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Until machines become smarter than we are I don't think they will be able to detect deception better than humans already can. We're already very sophisticated in this because it isn't an abstract game like chess or solving differential equations which we're lousy at, Evolution would grant a huge advantage to those who are good at detecting lies and to those who are good at concealing their lies. Perhaps machines would have senses we don't have (MRI?, CAT SCAN? PET SCAN?) and detect lies that way but it still wouldn't be easy and is probably not practical in everyday situations. Another problem is that the most dangerous and horrible monsters are also sincere monsters. I don't think it was just an act, I think Hitler really thought Jews were subhuman and that he was doing a good thing by butchering them. Sincerity is a vastly overrated virtue.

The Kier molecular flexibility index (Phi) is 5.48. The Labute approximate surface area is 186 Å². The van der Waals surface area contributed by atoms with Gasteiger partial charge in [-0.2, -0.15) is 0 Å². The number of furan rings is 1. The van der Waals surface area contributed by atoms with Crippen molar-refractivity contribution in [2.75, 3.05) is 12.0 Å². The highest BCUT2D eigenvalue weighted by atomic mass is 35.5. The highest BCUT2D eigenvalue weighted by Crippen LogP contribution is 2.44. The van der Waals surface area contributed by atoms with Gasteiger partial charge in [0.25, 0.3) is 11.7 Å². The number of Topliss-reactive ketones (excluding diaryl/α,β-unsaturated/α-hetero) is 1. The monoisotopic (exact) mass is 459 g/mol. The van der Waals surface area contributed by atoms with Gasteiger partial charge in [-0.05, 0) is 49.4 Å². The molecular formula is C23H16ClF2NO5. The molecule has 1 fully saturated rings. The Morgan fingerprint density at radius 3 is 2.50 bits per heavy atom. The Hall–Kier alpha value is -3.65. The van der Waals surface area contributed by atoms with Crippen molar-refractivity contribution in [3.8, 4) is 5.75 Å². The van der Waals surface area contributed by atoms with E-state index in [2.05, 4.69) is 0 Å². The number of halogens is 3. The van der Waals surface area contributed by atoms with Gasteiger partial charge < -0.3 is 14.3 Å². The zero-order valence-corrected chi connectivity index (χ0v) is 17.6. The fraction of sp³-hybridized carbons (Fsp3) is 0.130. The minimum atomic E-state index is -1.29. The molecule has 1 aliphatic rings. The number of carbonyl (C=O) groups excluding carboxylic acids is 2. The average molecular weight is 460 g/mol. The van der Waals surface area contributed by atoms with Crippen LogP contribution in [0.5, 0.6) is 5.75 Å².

Certainly in the present day I have no confidence in lie detectors. Even if I was innocent I'd know that the way I react when they ask "Did you kill Mr. Smith?" will determine if I live or die, so I'd be trying so hard to remain calm that my reading would probably go through the roof. I would only consent to a lie detector test if I was guilty of the crime and had nothing to lose because there was very good evidence of my guilt. I've read of a good way to beat the machine, put a tack in your shoe. They always start with innocuous control questions to get a base line, "Is your name John K Clark?" I jab my toe with the tack and say "yes", " are you 6 feet 3 inches tall?" I jab my toe with the tack and say "yes", then they get down to business, "Did you kill Mr. Smith?" I do NOT jab my toe with the tack and say no. Because of this the first thing I do every day when I get up in the morning is put a tack in my shoe, after all, you never know. If you lack my foresight try biting your lip.
John K Clark email@example.com
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